For many of us who grew up reading the internet’s first cultural retrospective essays, some might feel strange seeing that era itself finally age into its own evaluations. Particularly when, recalling that 2002-2010-ish musical timespan, we can’t for the life us remember or necessarily even access large portions of it. As a generation of kids adjusted to digitally consuming culture instead of physically purchasing it, not much thought was understandably given by said kids about preserving those new files and libraries, specifically music.
Yesterday over at Esquire, longtime culture critic (and former MTV heyday personality) Dave Holmes penned a great examination of what he dubs The Deleted Years—the mid-aughts’ post-iPod, pre-Spotify timespan in which music collections were dubiously stored in various Windows and Mac folders at best, and actively overwritten or accidentally deleted from MP3 players at worst. The dive into the era of JoJo, Tapes n’ Tapes, and Duffy (all very real and at one time very ubiquitous) presents a good argument as to why this chapter of popular music feels so ghostly and nebulous, drawing from a variety of factors like digitization, as well as the decline of both televised music videos and Top 40 charts.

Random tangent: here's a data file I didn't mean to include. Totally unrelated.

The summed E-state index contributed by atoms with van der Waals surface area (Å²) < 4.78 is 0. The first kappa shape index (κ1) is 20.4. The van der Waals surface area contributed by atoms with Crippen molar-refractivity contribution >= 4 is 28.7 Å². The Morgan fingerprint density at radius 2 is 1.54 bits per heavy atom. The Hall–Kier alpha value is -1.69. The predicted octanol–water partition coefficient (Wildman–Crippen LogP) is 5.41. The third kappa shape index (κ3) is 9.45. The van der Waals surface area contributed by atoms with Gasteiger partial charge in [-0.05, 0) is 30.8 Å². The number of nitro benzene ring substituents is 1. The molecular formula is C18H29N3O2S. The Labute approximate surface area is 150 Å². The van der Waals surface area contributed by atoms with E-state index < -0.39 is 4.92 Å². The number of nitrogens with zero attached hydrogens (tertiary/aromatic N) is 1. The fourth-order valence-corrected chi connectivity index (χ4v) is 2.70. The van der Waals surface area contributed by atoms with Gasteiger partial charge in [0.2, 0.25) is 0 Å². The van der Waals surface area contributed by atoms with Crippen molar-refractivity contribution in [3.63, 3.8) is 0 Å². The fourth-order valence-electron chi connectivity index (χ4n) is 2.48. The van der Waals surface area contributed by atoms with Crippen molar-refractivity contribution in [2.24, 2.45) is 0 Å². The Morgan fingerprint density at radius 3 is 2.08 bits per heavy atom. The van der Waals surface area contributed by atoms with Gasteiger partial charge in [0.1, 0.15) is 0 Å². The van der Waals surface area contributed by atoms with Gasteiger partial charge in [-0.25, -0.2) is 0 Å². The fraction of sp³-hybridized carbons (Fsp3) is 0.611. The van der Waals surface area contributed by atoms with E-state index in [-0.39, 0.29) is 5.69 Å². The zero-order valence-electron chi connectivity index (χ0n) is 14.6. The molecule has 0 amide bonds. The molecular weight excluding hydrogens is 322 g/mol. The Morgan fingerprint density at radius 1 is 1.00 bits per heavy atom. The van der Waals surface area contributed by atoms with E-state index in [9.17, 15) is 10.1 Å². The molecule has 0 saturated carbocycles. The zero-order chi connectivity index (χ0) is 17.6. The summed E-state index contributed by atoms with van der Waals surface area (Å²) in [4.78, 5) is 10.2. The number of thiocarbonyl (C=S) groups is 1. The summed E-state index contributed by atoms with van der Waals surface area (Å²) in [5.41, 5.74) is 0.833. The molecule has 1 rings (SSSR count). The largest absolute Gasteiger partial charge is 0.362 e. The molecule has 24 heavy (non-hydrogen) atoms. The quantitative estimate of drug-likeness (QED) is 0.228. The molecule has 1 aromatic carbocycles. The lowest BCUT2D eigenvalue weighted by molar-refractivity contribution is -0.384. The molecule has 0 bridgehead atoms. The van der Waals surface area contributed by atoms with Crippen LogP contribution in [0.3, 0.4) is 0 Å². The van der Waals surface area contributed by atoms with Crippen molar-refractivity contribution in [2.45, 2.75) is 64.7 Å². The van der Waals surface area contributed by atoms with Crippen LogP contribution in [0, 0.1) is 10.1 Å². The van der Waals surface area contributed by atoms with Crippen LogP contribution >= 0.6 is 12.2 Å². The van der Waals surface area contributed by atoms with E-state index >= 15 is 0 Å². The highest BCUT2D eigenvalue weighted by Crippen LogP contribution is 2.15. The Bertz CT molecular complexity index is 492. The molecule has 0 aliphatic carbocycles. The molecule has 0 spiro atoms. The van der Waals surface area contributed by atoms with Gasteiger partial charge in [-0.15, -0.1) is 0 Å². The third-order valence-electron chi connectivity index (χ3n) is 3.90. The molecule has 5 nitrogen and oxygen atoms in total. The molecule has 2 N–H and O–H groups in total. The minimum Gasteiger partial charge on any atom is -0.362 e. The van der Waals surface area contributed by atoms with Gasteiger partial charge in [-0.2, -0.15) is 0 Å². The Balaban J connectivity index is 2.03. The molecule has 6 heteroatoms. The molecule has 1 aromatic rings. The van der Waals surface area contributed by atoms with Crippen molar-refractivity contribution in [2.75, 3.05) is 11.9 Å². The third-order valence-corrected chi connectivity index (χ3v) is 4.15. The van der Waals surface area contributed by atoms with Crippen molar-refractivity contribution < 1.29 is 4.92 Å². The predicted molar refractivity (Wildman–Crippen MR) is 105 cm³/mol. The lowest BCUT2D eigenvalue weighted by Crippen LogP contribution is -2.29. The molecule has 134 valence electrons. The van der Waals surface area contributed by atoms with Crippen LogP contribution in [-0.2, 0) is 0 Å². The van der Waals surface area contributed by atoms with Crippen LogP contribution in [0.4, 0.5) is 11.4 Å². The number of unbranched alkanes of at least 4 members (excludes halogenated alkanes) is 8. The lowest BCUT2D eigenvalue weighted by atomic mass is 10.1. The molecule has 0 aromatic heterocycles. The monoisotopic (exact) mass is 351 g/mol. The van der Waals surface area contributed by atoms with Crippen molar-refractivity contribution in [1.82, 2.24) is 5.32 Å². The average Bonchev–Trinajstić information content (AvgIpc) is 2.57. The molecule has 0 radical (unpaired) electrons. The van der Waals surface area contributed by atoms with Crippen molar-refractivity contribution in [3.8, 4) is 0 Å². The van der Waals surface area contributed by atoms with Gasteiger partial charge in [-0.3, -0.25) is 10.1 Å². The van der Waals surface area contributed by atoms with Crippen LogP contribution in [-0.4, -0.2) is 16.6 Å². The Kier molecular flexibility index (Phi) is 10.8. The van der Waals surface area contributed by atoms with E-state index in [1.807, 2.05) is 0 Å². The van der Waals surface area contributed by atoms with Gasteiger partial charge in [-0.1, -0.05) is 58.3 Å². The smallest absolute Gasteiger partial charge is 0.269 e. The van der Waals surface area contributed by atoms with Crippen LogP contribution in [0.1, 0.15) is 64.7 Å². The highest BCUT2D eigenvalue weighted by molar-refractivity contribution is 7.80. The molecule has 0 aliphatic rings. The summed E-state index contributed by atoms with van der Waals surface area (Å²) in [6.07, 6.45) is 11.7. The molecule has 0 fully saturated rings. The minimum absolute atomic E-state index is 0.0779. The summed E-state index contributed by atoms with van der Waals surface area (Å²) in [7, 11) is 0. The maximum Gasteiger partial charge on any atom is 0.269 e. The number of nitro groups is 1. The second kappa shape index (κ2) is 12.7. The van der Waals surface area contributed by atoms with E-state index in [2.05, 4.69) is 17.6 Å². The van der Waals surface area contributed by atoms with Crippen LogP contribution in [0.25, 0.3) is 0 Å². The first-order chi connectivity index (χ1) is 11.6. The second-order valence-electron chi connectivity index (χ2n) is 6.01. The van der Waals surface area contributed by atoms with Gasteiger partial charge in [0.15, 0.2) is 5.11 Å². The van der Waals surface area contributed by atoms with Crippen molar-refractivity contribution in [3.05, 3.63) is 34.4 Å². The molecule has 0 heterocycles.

“It’s not that each era hasn’t had its own one-hit wonders and flashes in the pan, but in the Deleted Years, everything came together to make music feel especially ephemeral,” he writes. “The charts lost their significance, the value of a song plummeted, the gatekeepers became redundant.”
Holmes’ piece doesn’t really take into consideration that most the era’s songs are all still readily accessible, if not more so than when they first were released (we present you with undisputed proof of JoJo, Tapes n’ Tapes, and Duffy). Still, there’s something to be said about the fact that, in order to rediscover them, one needs to actually remember these artists in the first place, which is kinda the whole problem when your long-dead Zune is missing a charger and gathering dust on your bookshelf.
If nothing else, readers would also do well to take Holmes’ recommendation to dig up Blue Merle, for old times’ sake. (Personally, we recommend We Are Scientists’ “With Love & Squalor,” which still rips, goddamnit).
You know what they say: “Die a Libertine, or live long enough to see yourself become a Subway.” Or something. Whatever. We’re gonna go spend the rest of our day moodily listening to “Up the Bracket” and “Young for Eternity” on our headphones. Don’t bother us.